CareSearch Blog: Palliative Perspectives

The views and opinions expressed in our blog series are those of the authors and are not necessarily supported by CareSearch, Flinders University and/or the Australian Government Department of Health.
 

Improving the journey for Aboriginal and Torres Strait Islander patients: Managing Two Worlds Together

A guest blog post by Fiona Walls, Communication Officer, Lowitja Institute

  • 10 July 2018
  • Author: Guest
  • Number of views: 2272
  • 0 Comments
Improving the journey for Aboriginal and Torres Strait Islander patients: Managing Two Worlds Together
Providing culturally appropriate and person-centred palliative care for Aboriginal and Torres Strait Islander patients can be complex. Fiona Walls from the Lowitja Institute discusses how the findings and resources developed from Managing Two Worlds Together study can help.
 

National Advance Care Planning Week

A guest blog post by Linda Nolte, Program Director, Advance Care Planning Australia

  • 16 April 2018
  • Author: CareSearch
  • Number of views: 2432
  • 0 Comments
National Advance Care Planning Week
If you were unable to speak for yourself, who would you want to speak for you? And more importantly, what health care decisions would you want them to make? Discussing your values and preferences helps determine what would be important to your future health care. Linda Nolte, Program Director for Advance Care Planning Australia discusses National Advance Care Planning Week and the importance of the making our future preferences known.

Listen, Acknowledge, Respond: Addressing the mental health needs of those living with dying

A guest blog post from the Listen Acknowledge Respond project team: Julianne Whyte, CEO, Amaranth Foundation, Janelle Wheat, Associate Dean Academic, Charles Sturt University, Janelle Thomas, Research Officer and Kirsty Smith, Project Manager, Listen, Acknowledge, Respond, Charles Sturt University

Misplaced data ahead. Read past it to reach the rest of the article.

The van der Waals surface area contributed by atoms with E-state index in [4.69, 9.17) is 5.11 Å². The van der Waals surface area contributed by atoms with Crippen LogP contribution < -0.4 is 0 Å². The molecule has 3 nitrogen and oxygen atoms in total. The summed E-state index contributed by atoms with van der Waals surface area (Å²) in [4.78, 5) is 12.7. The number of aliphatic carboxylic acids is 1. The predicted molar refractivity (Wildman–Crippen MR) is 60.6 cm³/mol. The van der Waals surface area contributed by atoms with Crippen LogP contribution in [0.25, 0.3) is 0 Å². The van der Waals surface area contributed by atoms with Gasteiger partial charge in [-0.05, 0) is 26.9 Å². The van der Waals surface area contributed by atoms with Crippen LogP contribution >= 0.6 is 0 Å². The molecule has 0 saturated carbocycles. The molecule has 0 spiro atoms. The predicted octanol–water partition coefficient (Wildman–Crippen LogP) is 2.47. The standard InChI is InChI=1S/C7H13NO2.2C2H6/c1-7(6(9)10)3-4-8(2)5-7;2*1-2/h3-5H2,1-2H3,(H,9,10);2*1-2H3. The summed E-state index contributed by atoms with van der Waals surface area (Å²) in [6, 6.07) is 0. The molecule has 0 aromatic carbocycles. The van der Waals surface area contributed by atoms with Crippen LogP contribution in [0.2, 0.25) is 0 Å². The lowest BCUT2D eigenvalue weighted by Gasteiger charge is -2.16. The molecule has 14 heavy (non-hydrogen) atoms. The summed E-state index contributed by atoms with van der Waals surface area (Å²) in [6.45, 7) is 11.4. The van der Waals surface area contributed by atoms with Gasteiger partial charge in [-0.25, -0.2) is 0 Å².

• 30 August 2016
  • Author: CareSearch
  • Number of views: 3496
  • 1 Comments
Listen, Acknowledge, Respond: Addressing the mental health needs of those living with dying

Mental health and palliative care patients: the “treatment gap”
Sadness, social withdrawal, depression, loss of hope; if a non-palliative person experiences any of these feelings, the health care system has well established processes and services to treat them. Why then do we accept this as ‘normal’ and ‘to be expected’ for those facing the end of life? Why does the system hesitate to ‘label’ these vulnerable people with a mental illness tag?

Mental illness in the terminally ill is too often underdiagnosed and undertreated. It’s frequently ignored – “well of course you’re having trouble coping, you’re dying,” – or pushed aside in favour of addressing clinical symptoms. While existential and psychological care is acknowledged as being crucial to providing quality end of life care, people continually report that theirs, their families and care givers needs in this domain are not addressed.

 

‘What is needed to improve care planning for people living with dementia?’

A guest blog post from Tim Luckett PhD, Senior Research Fellow, University of Technology Sydney and Ingrid Duff, Research Assistant, Centre for Cardiovascular and Chronic Care

  • 19 July 2016
  • Author: CareSearch
  • Number of views: 7503
  • 2 Comments
‘What is needed to improve care planning for people living with dementia?’
During National Palliative Care Week, the University of Technology Sydney (UTS) hosted a forum on dementia care planning facilitated by the Director of The Centre for Cardiovascular and Chronic Care, Faculty of Health, Professor Jane Phillips. Imelda Gilmore, an Alzheimer’s Australia NSW Dementia Advocate and wife of a person with dementia, opened the forum by highlighting the importance of “getting the word out to have conversations about end of life early on”. A recurring theme at the forum was the need for care decisions to be person-centred and focused on what the person with dementia would have wanted were they able to speak for themselves, rather than the wishes of surrogate decision-makers. Lynn Chenoweth (Professor of Nursing at the Centre for Healthy Brain Ageing, The University of New South Wales) defined person-centredness as respecting the person with dementia’s “values, beliefs, history, likes and dislikes … all of the things that make them unique”.

About our Blog

The CareSearch blog Palliative Perspectives informs and provides a platform for sharing views, tips and ideas related to palliative care from community members and health professionals. 
 

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